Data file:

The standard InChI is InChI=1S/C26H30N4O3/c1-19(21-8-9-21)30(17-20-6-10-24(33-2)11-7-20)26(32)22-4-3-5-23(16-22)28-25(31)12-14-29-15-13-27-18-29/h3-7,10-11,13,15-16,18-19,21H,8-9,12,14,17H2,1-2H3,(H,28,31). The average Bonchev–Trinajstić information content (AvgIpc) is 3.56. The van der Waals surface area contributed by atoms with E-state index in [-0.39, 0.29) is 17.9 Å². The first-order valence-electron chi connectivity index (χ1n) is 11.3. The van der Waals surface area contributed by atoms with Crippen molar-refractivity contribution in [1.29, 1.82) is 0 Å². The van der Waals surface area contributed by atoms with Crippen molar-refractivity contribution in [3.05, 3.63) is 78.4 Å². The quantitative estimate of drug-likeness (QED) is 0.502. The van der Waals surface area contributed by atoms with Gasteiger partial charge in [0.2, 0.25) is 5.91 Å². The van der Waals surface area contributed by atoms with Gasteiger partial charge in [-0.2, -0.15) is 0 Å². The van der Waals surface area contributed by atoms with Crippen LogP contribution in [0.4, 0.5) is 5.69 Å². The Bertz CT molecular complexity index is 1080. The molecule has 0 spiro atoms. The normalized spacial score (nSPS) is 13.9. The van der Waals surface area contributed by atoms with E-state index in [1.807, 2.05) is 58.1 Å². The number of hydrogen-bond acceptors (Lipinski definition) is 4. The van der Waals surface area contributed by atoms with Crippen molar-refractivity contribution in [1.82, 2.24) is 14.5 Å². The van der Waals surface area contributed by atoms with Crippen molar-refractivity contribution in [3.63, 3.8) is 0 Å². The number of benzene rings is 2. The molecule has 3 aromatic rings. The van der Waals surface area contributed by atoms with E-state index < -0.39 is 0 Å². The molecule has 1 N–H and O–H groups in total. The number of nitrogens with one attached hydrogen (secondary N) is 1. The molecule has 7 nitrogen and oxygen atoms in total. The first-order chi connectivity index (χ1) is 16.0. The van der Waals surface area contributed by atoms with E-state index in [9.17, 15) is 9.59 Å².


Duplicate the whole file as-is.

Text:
The standard InChI is InChI=1S/C26H30N4O3/c1-19(21-8-9-21)30(17-20-6-10-24(33-2)11-7-20)26(32)22-4-3-5-23(16-22)28-25(31)12-14-29-15-13-27-18-29/h3-7,10-11,13,15-16,18-19,21H,8-9,12,14,17H2,1-2H3,(H,28,31). The average Bonchev–Trinajstić information content (AvgIpc) is 3.56. The van der Waals surface area contributed by atoms with E-state index in [-0.39, 0.29) is 17.9 Å². The first-order valence-electron chi connectivity index (χ1n) is 11.3. The van der Waals surface area contributed by atoms with Crippen molar-refractivity contribution in [1.29, 1.82) is 0 Å². The van der Waals surface area contributed by atoms with Crippen molar-refractivity contribution in [3.05, 3.63) is 78.4 Å². The quantitative estimate of drug-likeness (QED) is 0.502. The van der Waals surface area contributed by atoms with Gasteiger partial charge in [0.2, 0.25) is 5.91 Å². The van der Waals surface area contributed by atoms with Gasteiger partial charge in [-0.2, -0.15) is 0 Å². The van der Waals surface area contributed by atoms with Crippen LogP contribution in [0.4, 0.5) is 5.69 Å². The Bertz CT molecular complexity index is 1080. The molecule has 0 spiro atoms. The normalized spacial score (nSPS) is 13.9. The van der Waals surface area contributed by atoms with E-state index in [1.807, 2.05) is 58.1 Å². The number of hydrogen-bond acceptors (Lipinski definition) is 4. The van der Waals surface area contributed by atoms with Crippen molar-refractivity contribution in [1.82, 2.24) is 14.5 Å². The van der Waals surface area contributed by atoms with Crippen molar-refractivity contribution in [3.63, 3.8) is 0 Å². The number of benzene rings is 2. The molecule has 3 aromatic rings. The van der Waals surface area contributed by atoms with E-state index < -0.39 is 0 Å². The molecule has 1 N–H and O–H groups in total. The number of nitrogens with one attached hydrogen (secondary N) is 1. The molecule has 7 nitrogen and oxygen atoms in total. The first-order chi connectivity index (χ1) is 16.0. The van der Waals surface area contributed by atoms with E-state index in [9.17, 15) is 9.59 Å².